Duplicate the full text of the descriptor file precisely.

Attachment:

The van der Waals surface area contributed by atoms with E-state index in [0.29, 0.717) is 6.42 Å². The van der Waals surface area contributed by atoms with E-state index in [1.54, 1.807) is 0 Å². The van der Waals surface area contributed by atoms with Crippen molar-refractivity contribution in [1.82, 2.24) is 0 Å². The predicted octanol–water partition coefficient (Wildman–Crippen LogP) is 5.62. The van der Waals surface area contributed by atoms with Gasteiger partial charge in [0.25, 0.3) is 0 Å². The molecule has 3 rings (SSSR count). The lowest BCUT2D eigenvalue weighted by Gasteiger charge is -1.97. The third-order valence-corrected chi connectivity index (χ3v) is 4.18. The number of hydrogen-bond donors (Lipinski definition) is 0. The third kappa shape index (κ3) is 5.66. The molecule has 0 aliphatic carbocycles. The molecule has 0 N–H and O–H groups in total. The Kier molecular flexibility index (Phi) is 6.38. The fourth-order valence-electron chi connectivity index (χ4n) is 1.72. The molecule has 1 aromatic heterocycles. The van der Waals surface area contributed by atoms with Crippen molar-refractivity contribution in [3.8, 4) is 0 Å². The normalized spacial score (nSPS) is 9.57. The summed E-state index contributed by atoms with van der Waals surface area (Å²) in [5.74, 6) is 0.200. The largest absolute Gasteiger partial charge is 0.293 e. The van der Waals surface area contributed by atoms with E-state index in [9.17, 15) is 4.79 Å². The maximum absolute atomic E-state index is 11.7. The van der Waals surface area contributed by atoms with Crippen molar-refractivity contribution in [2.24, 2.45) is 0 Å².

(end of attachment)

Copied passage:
The van der Waals surface area contributed by atoms with E-state index in [0.29, 0.717) is 6.42 Å². The van der Waals surface area contributed by atoms with E-state index in [1.54, 1.807) is 0 Å². The van der Waals surface area contributed by atoms with Crippen molar-refractivity contribution in [1.82, 2.24) is 0 Å². The predicted octanol–water partition coefficient (Wildman–Crippen LogP) is 5.62. The van der Waals surface area contributed by atoms with Gasteiger partial charge in [0.25, 0.3) is 0 Å². The molecule has 3 rings (SSSR count). The lowest BCUT2D eigenvalue weighted by Gasteiger charge is -1.97. The third-order valence-corrected chi connectivity index (χ3v) is 4.18. The number of hydrogen-bond donors (Lipinski definition) is 0. The third kappa shape index (κ3) is 5.66. The molecule has 0 aliphatic carbocycles. The molecule has 0 N–H and O–H groups in total. The Kier molecular flexibility index (Phi) is 6.38. The fourth-order valence-electron chi connectivity index (χ4n) is 1.72. The molecule has 1 aromatic heterocycles. The van der Waals surface area contributed by atoms with Crippen molar-refractivity contribution in [3.8, 4) is 0 Å². The normalized spacial score (nSPS) is 9.57. The summed E-state index contributed by atoms with van der Waals surface area (Å²) in [5.74, 6) is 0.200. The largest absolute Gasteiger partial charge is 0.293 e. The van der Waals surface area contributed by atoms with E-state index in [9.17, 15) is 4.79 Å². The maximum absolute atomic E-state index is 11.7. The van der Waals surface area contributed by atoms with Crippen molar-refractivity contribution in [2.24, 2.45) is 0 Å².